Health Problem: Joint contractures refer to a decreased range of motion (ROM) in diarthrodial (or movable) joints. Contractures may occur with joint disease, trauma, or healing, or secondarily to structural changes in muscle, tendons, ligaments, and/or skin that limit elasticity. Immobilization of a joint may create conditions that contribute to the development of contractures. During immobilization, collagen weakens and becomes less organized, which can lead to the formation of joint adhesions. For shoulders, surgical repair of the rotator cuff presents a risk of contracture during postoperative healing.

Technology Description: Continuous passive motion (CPM) allows for passive motion therapy to be provided in a controlled manner, which may complement other types of physical therapy (PT). CPM involves the use of a motorized device that moves the affected joint through a prescribed arc of motion for an extended period of time without any active muscle contraction. These devices are intended to complement or replace some physical therapist–directed sessions by providing frequent and consistent application of joint mobilization under controlled conditions in a hospital or in the patient’s home. There are a wide range of protocols for the use of CPM as part of a rehabilitation program, and optimal treatment parameters for various indications are not clearly established.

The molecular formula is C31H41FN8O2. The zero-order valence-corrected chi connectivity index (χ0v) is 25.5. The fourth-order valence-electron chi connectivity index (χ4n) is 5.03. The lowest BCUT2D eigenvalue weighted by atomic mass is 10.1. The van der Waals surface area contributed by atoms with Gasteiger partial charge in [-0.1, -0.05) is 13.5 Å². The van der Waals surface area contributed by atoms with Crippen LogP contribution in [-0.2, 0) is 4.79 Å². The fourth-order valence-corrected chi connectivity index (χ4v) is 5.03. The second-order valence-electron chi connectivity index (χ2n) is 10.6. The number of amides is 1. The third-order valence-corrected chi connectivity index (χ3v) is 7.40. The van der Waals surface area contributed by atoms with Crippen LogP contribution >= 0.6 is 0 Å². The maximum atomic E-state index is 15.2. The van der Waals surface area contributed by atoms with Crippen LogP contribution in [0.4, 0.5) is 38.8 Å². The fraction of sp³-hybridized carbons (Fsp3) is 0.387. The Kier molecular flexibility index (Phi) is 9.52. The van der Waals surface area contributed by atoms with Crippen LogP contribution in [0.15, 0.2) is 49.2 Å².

Controversy: Despite widespread use, it is unclear whether CPM provides any benefit over immobilization, manual passive mobilization, and/or other rehabilitative protocols. Furthermore, the optimal frequency and duration of CPM treatments for various indications are not clear.

Key Questions:  

  • Does adjunct CPM improve clinical outcomes during immediate postoperative rehabilitation following rotator cuff repair or for treatment of adhesive capsulitis compared with alternative rehabilitation strategies such as PT or immobilization?
  • What complications are associated with CPM?
  • Have definitive patient selection criteria been established?

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